There is not one single decisive study that says that soy milk is definitely bad for the human body. However, it is a fact that too much of even a good thing is unhealthy. Moreover, it is going to be a while before any specific and thorough evidence about the ill-effects of soy milk are found. Yes, there are instances where people have developed health conditions that have improved after stopping the intake of soy milk. But these are few cases and other changes in diet, lifestyle and medication have not been studied. As such, let's just say that one glass of soy milk (preferably unflavored varieties) a day will not harm you even if it doesn't do you any good. In fact, you can make this milk at home with organic soy beans to ensure that you only get the best of what it has to offer.
So why is there a sudden rise in the concern about the dangers of soy milk? It is because research has proven that in excess amounts, soy milk can be dangerous. It has been found that the industrial process of production of soy milk does not guarantee extensive filtering for toxin elimination as the traditional method does, which is why the popularity of the many benefits of soy milk is slowly waning. Soy milk is heated at extremely high temperatures in the industrial process, and this results in the degeneration of the protein found in soy. This makes it unhealthy because the degenerated protein becomes difficult to digest, and may cause symptoms such as cramping and nausea. The industrial processing method also destroys a natural product called cysteine in soy milk, which makes it difficult to absorb other nutrients. Stabilizers and other preservatives are added to it to enhance shelf life, which may or may not be healthy.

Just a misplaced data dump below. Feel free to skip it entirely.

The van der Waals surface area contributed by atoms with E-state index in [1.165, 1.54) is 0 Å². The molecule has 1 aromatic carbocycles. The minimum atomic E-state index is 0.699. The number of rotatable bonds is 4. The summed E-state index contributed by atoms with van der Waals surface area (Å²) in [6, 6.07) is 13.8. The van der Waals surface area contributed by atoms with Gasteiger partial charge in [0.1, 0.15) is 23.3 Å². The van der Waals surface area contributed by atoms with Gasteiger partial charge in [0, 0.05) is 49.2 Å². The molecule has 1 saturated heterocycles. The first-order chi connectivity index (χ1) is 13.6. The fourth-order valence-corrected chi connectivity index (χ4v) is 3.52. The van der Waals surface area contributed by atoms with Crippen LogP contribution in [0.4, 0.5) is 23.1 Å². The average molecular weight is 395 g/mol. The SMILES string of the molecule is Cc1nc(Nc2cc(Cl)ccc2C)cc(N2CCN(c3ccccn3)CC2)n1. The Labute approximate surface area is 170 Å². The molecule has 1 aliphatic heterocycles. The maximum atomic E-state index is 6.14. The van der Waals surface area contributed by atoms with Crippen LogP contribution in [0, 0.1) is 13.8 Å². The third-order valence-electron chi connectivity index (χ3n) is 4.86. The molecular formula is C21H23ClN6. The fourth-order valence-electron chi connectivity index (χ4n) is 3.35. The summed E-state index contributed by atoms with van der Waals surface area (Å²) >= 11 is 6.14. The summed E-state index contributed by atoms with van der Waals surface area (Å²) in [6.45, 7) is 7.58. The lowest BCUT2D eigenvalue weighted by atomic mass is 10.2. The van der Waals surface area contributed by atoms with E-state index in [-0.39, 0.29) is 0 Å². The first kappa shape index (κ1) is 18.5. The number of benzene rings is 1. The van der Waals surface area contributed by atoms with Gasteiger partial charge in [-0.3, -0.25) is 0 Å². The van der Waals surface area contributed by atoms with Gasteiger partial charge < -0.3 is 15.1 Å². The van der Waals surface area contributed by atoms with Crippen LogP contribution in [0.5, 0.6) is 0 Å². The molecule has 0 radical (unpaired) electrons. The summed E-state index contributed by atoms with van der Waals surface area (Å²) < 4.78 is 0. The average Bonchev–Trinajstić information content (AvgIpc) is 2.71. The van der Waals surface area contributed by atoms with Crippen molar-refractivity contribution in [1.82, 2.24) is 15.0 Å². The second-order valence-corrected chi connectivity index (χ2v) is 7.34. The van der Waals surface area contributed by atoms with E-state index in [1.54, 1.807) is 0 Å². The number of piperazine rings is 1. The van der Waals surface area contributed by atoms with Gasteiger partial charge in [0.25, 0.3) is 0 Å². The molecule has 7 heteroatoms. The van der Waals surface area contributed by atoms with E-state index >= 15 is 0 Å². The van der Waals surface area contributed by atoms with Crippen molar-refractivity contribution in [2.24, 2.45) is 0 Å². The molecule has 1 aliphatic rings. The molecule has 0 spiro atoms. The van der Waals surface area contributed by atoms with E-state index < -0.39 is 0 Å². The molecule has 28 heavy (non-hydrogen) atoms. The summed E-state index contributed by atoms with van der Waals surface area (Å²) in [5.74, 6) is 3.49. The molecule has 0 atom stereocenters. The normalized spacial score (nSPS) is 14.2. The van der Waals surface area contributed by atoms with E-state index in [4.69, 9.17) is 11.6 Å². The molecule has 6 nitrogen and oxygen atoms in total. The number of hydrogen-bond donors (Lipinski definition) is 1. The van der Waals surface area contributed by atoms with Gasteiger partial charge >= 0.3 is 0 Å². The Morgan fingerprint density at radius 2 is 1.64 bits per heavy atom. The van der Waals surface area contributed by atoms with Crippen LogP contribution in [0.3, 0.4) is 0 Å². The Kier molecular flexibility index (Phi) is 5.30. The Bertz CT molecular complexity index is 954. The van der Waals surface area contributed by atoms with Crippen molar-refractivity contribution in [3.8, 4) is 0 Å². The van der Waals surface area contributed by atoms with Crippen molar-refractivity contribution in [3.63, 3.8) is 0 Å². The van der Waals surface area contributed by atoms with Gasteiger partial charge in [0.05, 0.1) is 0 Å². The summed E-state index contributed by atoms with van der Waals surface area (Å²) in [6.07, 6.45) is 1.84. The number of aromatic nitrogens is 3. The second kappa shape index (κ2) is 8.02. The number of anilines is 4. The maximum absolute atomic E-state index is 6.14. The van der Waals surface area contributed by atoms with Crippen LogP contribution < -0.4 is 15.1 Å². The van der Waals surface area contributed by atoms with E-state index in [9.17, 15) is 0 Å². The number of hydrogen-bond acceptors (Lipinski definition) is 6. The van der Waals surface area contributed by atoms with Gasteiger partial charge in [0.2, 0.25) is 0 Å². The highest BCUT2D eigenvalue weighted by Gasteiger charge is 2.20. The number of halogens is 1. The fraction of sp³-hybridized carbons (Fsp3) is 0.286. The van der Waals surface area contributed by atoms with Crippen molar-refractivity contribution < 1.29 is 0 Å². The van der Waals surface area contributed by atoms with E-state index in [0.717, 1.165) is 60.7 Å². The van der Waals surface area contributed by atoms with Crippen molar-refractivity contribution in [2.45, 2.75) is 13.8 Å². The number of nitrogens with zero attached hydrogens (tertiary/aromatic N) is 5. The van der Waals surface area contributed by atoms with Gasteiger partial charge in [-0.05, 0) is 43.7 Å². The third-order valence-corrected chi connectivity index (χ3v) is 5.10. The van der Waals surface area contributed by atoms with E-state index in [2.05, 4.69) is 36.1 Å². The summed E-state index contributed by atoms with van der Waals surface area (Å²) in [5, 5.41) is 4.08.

The first thing you need to check about soy milk is whether you are allergic to it or any ingredient in it in particular. In such a case, whether it is good or bad will not concern you if you cannot consume soy milk. Dr. Kaayla Daniel, author of 'The Whole Soy Story', has pointed a lot of negative effects of soy milk related to malnutrition, digestive distress, breakdown of the immune system, thyroid problems, reproductive disorders, etc. Following are some of the potential dangers which may be observed if soy milk is consumed in excess. Consult your physician if you develop any kind of side effect upon consuming it.
- Soy is rich in phytoestrogens, which are plant-derived chemicals that are similar to the estrogen hormone found in women. While they are healthy in several cases, in cases of excess consumption of soy milk, they may particularly hamper healthy thyroid function in women. Women who suffer from hypothyroidism may be most affected, as soy is known to slow down the function of the thyroid gland. This effect is worse if they are menopausal, where the isoflavones in soy milk may cause symptoms such as fatigue, constipation and general body aches, according to Larrian Gillespie, author of 'The Menopause Diet'. Such women have reported reduced intensity of these symptoms upon reducing or completely stopping the intake of soy milk and other soy products.
- While there are claims that soy milk may increase the risk of breast cancer in women, studies regarding the same are inconclusive. Yes, excess estrogen in the female body is likely to have several negative effects, but opposing studies show that the risk of breast cancer was reduced in women who consumed moderate amounts of soy milk regularly. However, these studies are not completely reliable because they were conducted on a small group of women, spanning the same age group and health condition. Finally, the study was conducted on Asian women, whose physiology is different than that of Western women. The reduced risk of breast cancer may be attributed to other elements in their diet that were not taken into consideration while making the comparison. According to the University of Maryland Medical Center, consuming soy milk may stimulate breast cancer in women who already had breast cancer. Though more research need to confirm this issue.
- Apart from this, studies have shown that excess consumption of soy milk may cause heavier menstrual bleeding and could result in weight gain.